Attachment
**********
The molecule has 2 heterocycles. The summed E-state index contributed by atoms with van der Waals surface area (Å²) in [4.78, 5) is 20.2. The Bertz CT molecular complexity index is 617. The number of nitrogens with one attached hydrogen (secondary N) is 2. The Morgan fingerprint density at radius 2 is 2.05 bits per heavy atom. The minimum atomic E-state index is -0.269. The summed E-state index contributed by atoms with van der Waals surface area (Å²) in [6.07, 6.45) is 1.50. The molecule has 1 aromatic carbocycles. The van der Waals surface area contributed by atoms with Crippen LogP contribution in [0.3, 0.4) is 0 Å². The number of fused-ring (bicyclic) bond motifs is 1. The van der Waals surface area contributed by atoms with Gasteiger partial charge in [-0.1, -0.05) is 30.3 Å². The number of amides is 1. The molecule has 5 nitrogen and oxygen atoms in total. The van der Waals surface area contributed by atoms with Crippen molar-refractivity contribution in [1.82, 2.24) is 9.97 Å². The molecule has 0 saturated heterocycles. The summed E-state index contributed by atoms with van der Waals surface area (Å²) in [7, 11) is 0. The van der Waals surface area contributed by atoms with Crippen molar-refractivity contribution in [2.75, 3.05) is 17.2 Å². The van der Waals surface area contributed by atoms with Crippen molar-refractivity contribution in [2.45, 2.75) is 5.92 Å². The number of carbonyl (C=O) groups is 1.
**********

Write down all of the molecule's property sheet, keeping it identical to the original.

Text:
The molecule has 2 heterocycles. The summed E-state index contributed by atoms with van der Waals surface area (Å²) in [4.78, 5) is 20.2. The Bertz CT molecular complexity index is 617. The number of nitrogens with one attached hydrogen (secondary N) is 2. The Morgan fingerprint density at radius 2 is 2.05 bits per heavy atom. The minimum atomic E-state index is -0.269. The summed E-state index contributed by atoms with van der Waals surface area (Å²) in [6.07, 6.45) is 1.50. The molecule has 1 aromatic carbocycles. The van der Waals surface area contributed by atoms with Crippen LogP contribution in [0.3, 0.4) is 0 Å². The number of fused-ring (bicyclic) bond motifs is 1. The van der Waals surface area contributed by atoms with Gasteiger partial charge in [-0.1, -0.05) is 30.3 Å². The number of amides is 1. The molecule has 5 nitrogen and oxygen atoms in total. The van der Waals surface area contributed by atoms with Crippen molar-refractivity contribution in [1.82, 2.24) is 9.97 Å². The molecule has 0 saturated heterocycles. The summed E-state index contributed by atoms with van der Waals surface area (Å²) in [7, 11) is 0. The van der Waals surface area contributed by atoms with Crippen molar-refractivity contribution in [2.75, 3.05) is 17.2 Å². The van der Waals surface area contributed by atoms with Crippen molar-refractivity contribution in [2.45, 2.75) is 5.92 Å². The number of carbonyl (C=O) groups is 1.